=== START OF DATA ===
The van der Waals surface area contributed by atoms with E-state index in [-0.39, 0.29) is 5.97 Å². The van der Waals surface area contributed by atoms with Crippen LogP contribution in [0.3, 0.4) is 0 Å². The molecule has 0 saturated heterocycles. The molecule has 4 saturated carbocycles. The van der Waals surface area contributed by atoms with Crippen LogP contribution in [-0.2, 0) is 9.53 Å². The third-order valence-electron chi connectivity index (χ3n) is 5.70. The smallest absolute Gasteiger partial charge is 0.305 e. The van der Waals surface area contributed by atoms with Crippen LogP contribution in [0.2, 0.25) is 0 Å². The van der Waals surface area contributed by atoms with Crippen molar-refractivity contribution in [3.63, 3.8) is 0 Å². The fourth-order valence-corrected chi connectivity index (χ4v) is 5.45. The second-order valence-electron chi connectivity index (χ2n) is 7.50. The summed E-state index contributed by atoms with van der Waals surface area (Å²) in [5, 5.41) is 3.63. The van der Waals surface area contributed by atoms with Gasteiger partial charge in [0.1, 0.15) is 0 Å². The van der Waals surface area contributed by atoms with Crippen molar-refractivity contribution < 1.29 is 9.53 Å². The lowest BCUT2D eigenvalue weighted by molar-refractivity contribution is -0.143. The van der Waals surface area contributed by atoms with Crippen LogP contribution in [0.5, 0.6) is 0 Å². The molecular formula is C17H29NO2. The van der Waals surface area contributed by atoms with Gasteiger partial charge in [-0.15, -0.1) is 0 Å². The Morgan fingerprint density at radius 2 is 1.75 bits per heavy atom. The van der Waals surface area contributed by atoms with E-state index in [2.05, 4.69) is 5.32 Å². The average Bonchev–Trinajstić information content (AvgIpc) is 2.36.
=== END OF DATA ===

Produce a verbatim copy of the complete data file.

The van der Waals surface area contributed by atoms with E-state index in [-0.39, 0.29) is 5.97 Å². The van der Waals surface area contributed by atoms with Crippen LogP contribution in [0.3, 0.4) is 0 Å². The molecule has 0 saturated heterocycles. The molecule has 4 saturated carbocycles. The van der Waals surface area contributed by atoms with Crippen LogP contribution in [-0.2, 0) is 9.53 Å². The third-order valence-electron chi connectivity index (χ3n) is 5.70. The smallest absolute Gasteiger partial charge is 0.305 e. The van der Waals surface area contributed by atoms with Crippen LogP contribution in [0.2, 0.25) is 0 Å². The van der Waals surface area contributed by atoms with Crippen molar-refractivity contribution in [3.63, 3.8) is 0 Å². The fourth-order valence-corrected chi connectivity index (χ4v) is 5.45. The second-order valence-electron chi connectivity index (χ2n) is 7.50. The summed E-state index contributed by atoms with van der Waals surface area (Å²) in [5, 5.41) is 3.63. The van der Waals surface area contributed by atoms with Gasteiger partial charge in [0.1, 0.15) is 0 Å². The van der Waals surface area contributed by atoms with Crippen molar-refractivity contribution < 1.29 is 9.53 Å². The lowest BCUT2D eigenvalue weighted by molar-refractivity contribution is -0.143. The van der Waals surface area contributed by atoms with Crippen LogP contribution in [0.5, 0.6) is 0 Å². The molecular formula is C17H29NO2. The van der Waals surface area contributed by atoms with Gasteiger partial charge in [-0.15, -0.1) is 0 Å². The Morgan fingerprint density at radius 2 is 1.75 bits per heavy atom. The van der Waals surface area contributed by atoms with E-state index in [2.05, 4.69) is 5.32 Å². The average Bonchev–Trinajstić information content (AvgIpc) is 2.36.